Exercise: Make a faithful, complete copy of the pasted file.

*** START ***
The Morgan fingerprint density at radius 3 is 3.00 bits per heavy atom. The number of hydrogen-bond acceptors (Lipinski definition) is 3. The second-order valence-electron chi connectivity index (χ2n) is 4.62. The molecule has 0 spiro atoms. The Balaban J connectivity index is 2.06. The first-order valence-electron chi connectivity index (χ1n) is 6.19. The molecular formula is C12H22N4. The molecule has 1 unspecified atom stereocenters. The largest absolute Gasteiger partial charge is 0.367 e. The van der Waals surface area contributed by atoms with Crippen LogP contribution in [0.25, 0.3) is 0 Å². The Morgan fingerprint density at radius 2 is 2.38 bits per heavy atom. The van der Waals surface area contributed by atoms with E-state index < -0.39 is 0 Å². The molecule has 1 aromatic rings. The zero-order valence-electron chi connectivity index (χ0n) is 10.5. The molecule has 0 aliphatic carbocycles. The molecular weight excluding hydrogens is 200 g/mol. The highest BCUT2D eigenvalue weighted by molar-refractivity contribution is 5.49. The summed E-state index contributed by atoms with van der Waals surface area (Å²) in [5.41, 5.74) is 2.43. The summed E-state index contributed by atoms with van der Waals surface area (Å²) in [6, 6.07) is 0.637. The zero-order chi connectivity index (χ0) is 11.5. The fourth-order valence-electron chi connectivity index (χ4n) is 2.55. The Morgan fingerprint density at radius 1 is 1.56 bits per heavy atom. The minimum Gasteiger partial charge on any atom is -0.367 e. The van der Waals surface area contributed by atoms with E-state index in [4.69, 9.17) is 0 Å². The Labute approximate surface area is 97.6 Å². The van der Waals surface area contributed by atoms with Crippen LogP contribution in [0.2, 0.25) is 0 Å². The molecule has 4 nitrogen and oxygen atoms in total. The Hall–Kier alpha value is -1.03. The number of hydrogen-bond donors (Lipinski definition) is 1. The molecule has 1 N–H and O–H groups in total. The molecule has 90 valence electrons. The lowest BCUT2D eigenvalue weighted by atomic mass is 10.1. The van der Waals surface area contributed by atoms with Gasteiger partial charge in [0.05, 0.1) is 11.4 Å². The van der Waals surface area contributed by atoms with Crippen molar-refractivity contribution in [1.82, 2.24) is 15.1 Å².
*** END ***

The Morgan fingerprint density at radius 3 is 3.00 bits per heavy atom. The number of hydrogen-bond acceptors (Lipinski definition) is 3. The second-order valence-electron chi connectivity index (χ2n) is 4.62. The molecule has 0 spiro atoms. The Balaban J connectivity index is 2.06. The first-order valence-electron chi connectivity index (χ1n) is 6.19. The molecular formula is C12H22N4. The molecule has 1 unspecified atom stereocenters. The largest absolute Gasteiger partial charge is 0.367 e. The van der Waals surface area contributed by atoms with Crippen LogP contribution in [0.25, 0.3) is 0 Å². The Morgan fingerprint density at radius 2 is 2.38 bits per heavy atom. The van der Waals surface area contributed by atoms with E-state index < -0.39 is 0 Å². The molecule has 1 aromatic rings. The zero-order valence-electron chi connectivity index (χ0n) is 10.5. The molecule has 0 aliphatic carbocycles. The molecular weight excluding hydrogens is 200 g/mol. The highest BCUT2D eigenvalue weighted by molar-refractivity contribution is 5.49. The summed E-state index contributed by atoms with van der Waals surface area (Å²) in [5.41, 5.74) is 2.43. The summed E-state index contributed by atoms with van der Waals surface area (Å²) in [6, 6.07) is 0.637. The zero-order chi connectivity index (χ0) is 11.5. The fourth-order valence-electron chi connectivity index (χ4n) is 2.55. The Morgan fingerprint density at radius 1 is 1.56 bits per heavy atom. The minimum Gasteiger partial charge on any atom is -0.367 e. The van der Waals surface area contributed by atoms with E-state index in [4.69, 9.17) is 0 Å². The Labute approximate surface area is 97.6 Å². The van der Waals surface area contributed by atoms with Crippen LogP contribution in [0.2, 0.25) is 0 Å². The molecule has 4 nitrogen and oxygen atoms in total. The Hall–Kier alpha value is -1.03. The number of hydrogen-bond donors (Lipinski definition) is 1. The molecule has 1 N–H and O–H groups in total. The molecule has 90 valence electrons. The lowest BCUT2D eigenvalue weighted by atomic mass is 10.1. The van der Waals surface area contributed by atoms with Gasteiger partial charge in [0.05, 0.1) is 11.4 Å². The van der Waals surface area contributed by atoms with Crippen molar-refractivity contribution in [1.82, 2.24) is 15.1 Å².